Lift installers get 7-year bans for accepting customer deposits when company was insolvent
Stuart Michael Conneely and Mark Orest Kaspruk, the directors of Chevron Lifts Ltd (“Chevron”), have been disqualified for 7 years each for accepting a deposit when they ought to have known there were no reasonable grounds for believing they would be able to provide the goods. They also entered into transactions to their benefit totalling £18,582 whilst Chevron was insolvent.
Mr Conneely’s and Mr Kaspruk’s disqualification follows an investigation by the Insolvency Service.
Mr Conneely (39) and Mr Kaspruk (51) have given undertakings to the Secretary of State for Business, Innovation & Skill, which prevents them from becoming directly or indirectly involved in the promotion, formation or management of a company for 7 years from 13 August 2014.
Commenting on the disqualification, Sue Macleod, Chief Investigator at The Insolvency Service, said:
This is a case in which the directors clearly accepted a deposit from a customer when the company was insolvent.
Directors have fiduciary duties to company creditors and behaviour such as this is likely to lead to investigation by the Insolvency Service and result in disqualification.
In giving their undertakings, Mr Conneely and Mr Kaspruk accepted that:
- They caused or allowed Chevron Lifts Ltd (“Chevron”) from 24 to 26 November 2010 to enter into transactions to Mr Kaspruk’s benefit and to the detriment of its other creditors by paying £18,582 to him at a time when Chevron was insolvent.
- Chevron paid £5,082.30 to Mr Kaspruk on 24 November 2010, and £4,500 on 25 November 2010.
- Chevron paid £9,000 to Mr Kaspruk on 26 November 2010, the day after receiving professional advice that no payments should be authorised to existing creditors and that no creditor should be preferred over another.
- These payments were to the detriment of creditors (other than the directors) totalling £577,659.
- Despite receiving professional advice on 24/25 November 2010 not to accept customer deposits, on 29 November 2010 they caused or allowed the company to obtain a customer deposit of £11,471 for goods and services when they knew or ought to have known the company was insolvent and that there were no reasonable grounds for believing the company would be able to provide the goods or services.
- On 29 November 2010, Chevron paid £11,471 from a customer into the company bank account for goods/services, which were then not supplied but which reduced the personally guaranteed overdraft by £11,471.
The investigation showed that:
A creditor obtained a County Court judgement for £83,141.45 against Chevron on 27 November 2009, and on 16 December 2009, petitioned for Chevron to be wound up. The company disputed the debt, but offered a £20,000 settlement on 11 November 2010, which was rejected. Chevron also had VAT arrears of £93,197 overdue from 31 July 2010 and PAYE/NIC arrears of £64,538 overdue from at least 19 April 2010. The directors sought advice on 11 and 24/25 November 2010 regarding placing Chevron into administration.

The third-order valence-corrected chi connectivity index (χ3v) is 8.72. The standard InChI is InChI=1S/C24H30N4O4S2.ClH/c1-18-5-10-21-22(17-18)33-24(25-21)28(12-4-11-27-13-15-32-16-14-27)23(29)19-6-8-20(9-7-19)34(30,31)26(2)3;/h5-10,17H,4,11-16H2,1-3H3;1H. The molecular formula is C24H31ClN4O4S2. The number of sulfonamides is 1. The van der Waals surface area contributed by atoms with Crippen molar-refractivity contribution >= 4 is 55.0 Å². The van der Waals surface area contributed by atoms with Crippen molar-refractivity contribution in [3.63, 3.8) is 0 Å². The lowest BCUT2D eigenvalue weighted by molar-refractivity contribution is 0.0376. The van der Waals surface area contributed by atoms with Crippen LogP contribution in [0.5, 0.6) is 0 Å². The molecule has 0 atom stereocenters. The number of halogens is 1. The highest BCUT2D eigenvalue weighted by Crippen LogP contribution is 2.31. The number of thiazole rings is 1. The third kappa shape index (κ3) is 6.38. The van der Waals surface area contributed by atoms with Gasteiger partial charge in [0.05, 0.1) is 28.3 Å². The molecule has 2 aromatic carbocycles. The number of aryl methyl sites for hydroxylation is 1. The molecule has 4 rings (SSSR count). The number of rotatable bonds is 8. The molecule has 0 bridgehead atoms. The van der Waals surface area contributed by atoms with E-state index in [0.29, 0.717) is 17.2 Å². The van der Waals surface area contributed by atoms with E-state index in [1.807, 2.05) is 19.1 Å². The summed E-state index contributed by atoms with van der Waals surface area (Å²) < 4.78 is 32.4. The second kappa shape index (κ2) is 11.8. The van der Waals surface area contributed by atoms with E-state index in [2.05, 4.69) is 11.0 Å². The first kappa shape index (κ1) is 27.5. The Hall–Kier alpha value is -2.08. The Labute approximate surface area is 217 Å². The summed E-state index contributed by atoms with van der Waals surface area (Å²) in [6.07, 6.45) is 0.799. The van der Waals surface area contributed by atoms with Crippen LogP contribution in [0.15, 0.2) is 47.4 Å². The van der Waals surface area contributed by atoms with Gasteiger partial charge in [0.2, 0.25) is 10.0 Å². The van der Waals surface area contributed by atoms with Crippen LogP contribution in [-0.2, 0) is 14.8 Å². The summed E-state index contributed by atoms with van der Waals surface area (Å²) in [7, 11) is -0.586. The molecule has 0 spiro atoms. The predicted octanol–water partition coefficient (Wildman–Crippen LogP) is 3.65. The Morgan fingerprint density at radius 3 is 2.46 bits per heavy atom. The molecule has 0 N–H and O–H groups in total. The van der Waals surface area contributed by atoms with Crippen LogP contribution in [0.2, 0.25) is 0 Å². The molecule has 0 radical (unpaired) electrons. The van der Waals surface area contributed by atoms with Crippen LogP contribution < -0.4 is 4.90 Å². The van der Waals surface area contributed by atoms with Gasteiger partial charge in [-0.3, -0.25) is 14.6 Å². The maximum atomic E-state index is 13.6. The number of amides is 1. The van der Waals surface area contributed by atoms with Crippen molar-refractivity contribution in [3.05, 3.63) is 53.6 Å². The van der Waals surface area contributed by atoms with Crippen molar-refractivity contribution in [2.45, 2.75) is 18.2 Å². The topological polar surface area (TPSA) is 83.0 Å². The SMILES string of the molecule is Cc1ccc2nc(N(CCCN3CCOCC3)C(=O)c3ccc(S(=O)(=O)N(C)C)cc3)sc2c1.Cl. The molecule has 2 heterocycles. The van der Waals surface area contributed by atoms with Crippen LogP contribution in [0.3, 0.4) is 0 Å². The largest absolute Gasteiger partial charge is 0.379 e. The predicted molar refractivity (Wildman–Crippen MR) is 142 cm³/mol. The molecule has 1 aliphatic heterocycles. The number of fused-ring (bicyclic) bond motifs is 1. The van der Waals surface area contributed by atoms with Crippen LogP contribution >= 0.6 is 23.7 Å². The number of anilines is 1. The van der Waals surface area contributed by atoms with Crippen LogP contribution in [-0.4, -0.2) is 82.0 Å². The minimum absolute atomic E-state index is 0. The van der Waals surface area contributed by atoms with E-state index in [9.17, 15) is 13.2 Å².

On 30 November 2010, directors met with an insolvency practitioner to place Chevron into liquidation
Notes to Editors
Chevron Lifts Ltd was incorporated on 25 November 1994. It traded as lift engineering from Chevron House, Unit 2 Barn Way, Lodge Farm Industrial Estate, Northampton NN5 7UW
From 29 November 1994 Mr Kaspruk (date of birth: 11 October 1962), who is of Northampton. was appointed director and from 25 February 2009 Mr Conneely (date of birth: 23 October 1974), who is of Northamptonshire, was appointed director.
The company went into Liquidation on 14 December 2010. On 23 July 2014 the Secretary of State accepted a Disqualification Undertakings from Mr Conneely and Mr Kaspruk , effective from 13 August 2014, for a period of 7 years each.
A disqualification order has the effect that without specific permission of a court, a person with a disqualification cannot:;
- act as a director of a company;
- take part, directly or indirectly, in the promotion, formation or management of a company or limited liability partnership;
- act as an insolvency practitioner; or
- be a receiver of a company’s property.
In addition many other restrictions are placed on disqualified directors by other regulations.
Disqualification undertakings are the administrative equivalent of a disqualification order but do not involve court proceedings.
Further information on director disqualifications and restrictions can be found at https://www.gov.uk/government/collections/information-about-company-director-disqualification
The Insolvency Service administers the insolvency regime, investigating all compulsory liquidations and individual insolvencies (bankruptcies) through the Official Receiver to establish why they became insolvent. It may also use powers under the Companies Act 1985 to conduct confidential fact-finding investigations into the activities of live limited companies in the UK. In addition, the agency authorises and regulates the insolvency profession, deals with disqualification of directors in corporate failures, assesses and pays statutory entitlement to redundancy payments when an employer cannot or will not pay employees, provides banking and investment services for bankruptcy and liquidation estate funds and advises ministers and other government departments on insolvency law and practice.
Further information about the work of the Insolvency Service, and how to complain about financial misconduct, is available from: https://www.gov.uk/government/collections/information-about-company-director-disqualification
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Published: 19 August 2014
From: The Insolvency Service